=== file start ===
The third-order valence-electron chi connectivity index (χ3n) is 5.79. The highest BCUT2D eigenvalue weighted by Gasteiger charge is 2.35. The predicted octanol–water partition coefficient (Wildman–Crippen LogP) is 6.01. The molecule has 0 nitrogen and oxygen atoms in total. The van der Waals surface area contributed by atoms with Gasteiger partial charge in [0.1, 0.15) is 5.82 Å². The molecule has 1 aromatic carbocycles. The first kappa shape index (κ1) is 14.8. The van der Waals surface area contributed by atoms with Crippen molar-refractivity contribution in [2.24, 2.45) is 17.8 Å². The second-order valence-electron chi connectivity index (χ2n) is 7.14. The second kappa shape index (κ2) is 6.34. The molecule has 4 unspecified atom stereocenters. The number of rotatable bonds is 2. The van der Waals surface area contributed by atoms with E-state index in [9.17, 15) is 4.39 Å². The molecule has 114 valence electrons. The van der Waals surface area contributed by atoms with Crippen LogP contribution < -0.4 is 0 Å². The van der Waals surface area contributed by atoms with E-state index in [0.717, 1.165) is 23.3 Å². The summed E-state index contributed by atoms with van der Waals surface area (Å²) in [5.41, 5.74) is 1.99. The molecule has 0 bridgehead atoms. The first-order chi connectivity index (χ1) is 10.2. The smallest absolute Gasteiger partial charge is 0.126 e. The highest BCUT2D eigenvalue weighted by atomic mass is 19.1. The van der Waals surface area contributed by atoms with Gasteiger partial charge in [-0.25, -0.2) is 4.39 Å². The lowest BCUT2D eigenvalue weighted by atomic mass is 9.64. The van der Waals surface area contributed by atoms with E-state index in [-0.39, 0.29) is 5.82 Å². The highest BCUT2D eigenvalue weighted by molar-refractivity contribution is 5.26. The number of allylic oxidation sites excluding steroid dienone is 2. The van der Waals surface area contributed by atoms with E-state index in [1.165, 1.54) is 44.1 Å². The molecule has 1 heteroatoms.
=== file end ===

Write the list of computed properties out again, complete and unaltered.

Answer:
The third-order valence-electron chi connectivity index (χ3n) is 5.79. The highest BCUT2D eigenvalue weighted by Gasteiger charge is 2.35. The predicted octanol–water partition coefficient (Wildman–Crippen LogP) is 6.01. The molecule has 0 nitrogen and oxygen atoms in total. The van der Waals surface area contributed by atoms with Gasteiger partial charge in [0.1, 0.15) is 5.82 Å². The molecule has 1 aromatic carbocycles. The first kappa shape index (κ1) is 14.8. The van der Waals surface area contributed by atoms with Crippen molar-refractivity contribution in [2.24, 2.45) is 17.8 Å². The second-order valence-electron chi connectivity index (χ2n) is 7.14. The second kappa shape index (κ2) is 6.34. The molecule has 4 unspecified atom stereocenters. The number of rotatable bonds is 2. The van der Waals surface area contributed by atoms with E-state index in [9.17, 15) is 4.39 Å². The molecule has 114 valence electrons. The van der Waals surface area contributed by atoms with Crippen LogP contribution < -0.4 is 0 Å². The van der Waals surface area contributed by atoms with E-state index in [0.717, 1.165) is 23.3 Å². The summed E-state index contributed by atoms with van der Waals surface area (Å²) in [5.41, 5.74) is 1.99. The molecule has 0 bridgehead atoms. The first-order chi connectivity index (χ1) is 10.2. The smallest absolute Gasteiger partial charge is 0.126 e. The highest BCUT2D eigenvalue weighted by atomic mass is 19.1. The van der Waals surface area contributed by atoms with Gasteiger partial charge in [-0.25, -0.2) is 4.39 Å². The lowest BCUT2D eigenvalue weighted by atomic mass is 9.64. The van der Waals surface area contributed by atoms with E-state index in [-0.39, 0.29) is 5.82 Å². The highest BCUT2D eigenvalue weighted by molar-refractivity contribution is 5.26. The number of allylic oxidation sites excluding steroid dienone is 2. The van der Waals surface area contributed by atoms with E-state index in [1.165, 1.54) is 44.1 Å². The molecule has 1 heteroatoms.